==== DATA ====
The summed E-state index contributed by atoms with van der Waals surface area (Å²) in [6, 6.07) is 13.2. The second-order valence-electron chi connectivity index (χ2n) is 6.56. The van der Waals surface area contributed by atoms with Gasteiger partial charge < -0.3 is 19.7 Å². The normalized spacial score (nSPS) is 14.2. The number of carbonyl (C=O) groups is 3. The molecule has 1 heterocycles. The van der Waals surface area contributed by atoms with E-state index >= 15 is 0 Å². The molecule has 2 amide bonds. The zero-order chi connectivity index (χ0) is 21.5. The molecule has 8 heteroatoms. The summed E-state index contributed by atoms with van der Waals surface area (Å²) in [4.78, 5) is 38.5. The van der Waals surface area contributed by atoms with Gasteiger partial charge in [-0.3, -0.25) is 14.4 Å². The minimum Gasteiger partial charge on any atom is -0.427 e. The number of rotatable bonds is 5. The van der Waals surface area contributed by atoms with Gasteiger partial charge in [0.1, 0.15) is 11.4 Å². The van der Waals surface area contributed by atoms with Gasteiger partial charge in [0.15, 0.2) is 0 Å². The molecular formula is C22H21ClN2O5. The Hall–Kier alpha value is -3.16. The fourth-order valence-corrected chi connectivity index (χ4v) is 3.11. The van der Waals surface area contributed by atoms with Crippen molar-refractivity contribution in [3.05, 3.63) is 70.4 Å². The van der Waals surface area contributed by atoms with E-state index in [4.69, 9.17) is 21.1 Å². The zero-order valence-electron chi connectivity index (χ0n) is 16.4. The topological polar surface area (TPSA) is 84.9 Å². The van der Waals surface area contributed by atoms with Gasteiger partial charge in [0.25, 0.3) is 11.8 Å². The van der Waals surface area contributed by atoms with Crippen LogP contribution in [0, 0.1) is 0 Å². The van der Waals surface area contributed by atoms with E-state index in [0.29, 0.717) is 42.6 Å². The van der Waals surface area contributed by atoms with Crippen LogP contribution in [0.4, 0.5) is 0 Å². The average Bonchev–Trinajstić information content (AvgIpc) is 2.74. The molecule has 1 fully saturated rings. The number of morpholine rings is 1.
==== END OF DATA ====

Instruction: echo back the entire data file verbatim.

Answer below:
The summed E-state index contributed by atoms with van der Waals surface area (Å²) in [6, 6.07) is 13.2. The second-order valence-electron chi connectivity index (χ2n) is 6.56. The van der Waals surface area contributed by atoms with Gasteiger partial charge < -0.3 is 19.7 Å². The normalized spacial score (nSPS) is 14.2. The number of carbonyl (C=O) groups is 3. The molecule has 1 heterocycles. The van der Waals surface area contributed by atoms with E-state index >= 15 is 0 Å². The molecule has 2 amide bonds. The zero-order chi connectivity index (χ0) is 21.5. The molecule has 8 heteroatoms. The summed E-state index contributed by atoms with van der Waals surface area (Å²) in [4.78, 5) is 38.5. The van der Waals surface area contributed by atoms with Gasteiger partial charge in [-0.3, -0.25) is 14.4 Å². The minimum Gasteiger partial charge on any atom is -0.427 e. The number of rotatable bonds is 5. The van der Waals surface area contributed by atoms with Gasteiger partial charge in [0.1, 0.15) is 11.4 Å². The van der Waals surface area contributed by atoms with Gasteiger partial charge in [0.15, 0.2) is 0 Å². The molecular formula is C22H21ClN2O5. The Hall–Kier alpha value is -3.16. The fourth-order valence-corrected chi connectivity index (χ4v) is 3.11. The van der Waals surface area contributed by atoms with Crippen molar-refractivity contribution in [3.05, 3.63) is 70.4 Å². The van der Waals surface area contributed by atoms with E-state index in [4.69, 9.17) is 21.1 Å². The zero-order valence-electron chi connectivity index (χ0n) is 16.4. The topological polar surface area (TPSA) is 84.9 Å². The van der Waals surface area contributed by atoms with Gasteiger partial charge in [0.25, 0.3) is 11.8 Å². The van der Waals surface area contributed by atoms with Crippen LogP contribution in [0, 0.1) is 0 Å². The van der Waals surface area contributed by atoms with E-state index in [0.29, 0.717) is 42.6 Å². The van der Waals surface area contributed by atoms with Crippen LogP contribution in [0.4, 0.5) is 0 Å². The average Bonchev–Trinajstić information content (AvgIpc) is 2.74. The molecule has 1 fully saturated rings. The number of morpholine rings is 1.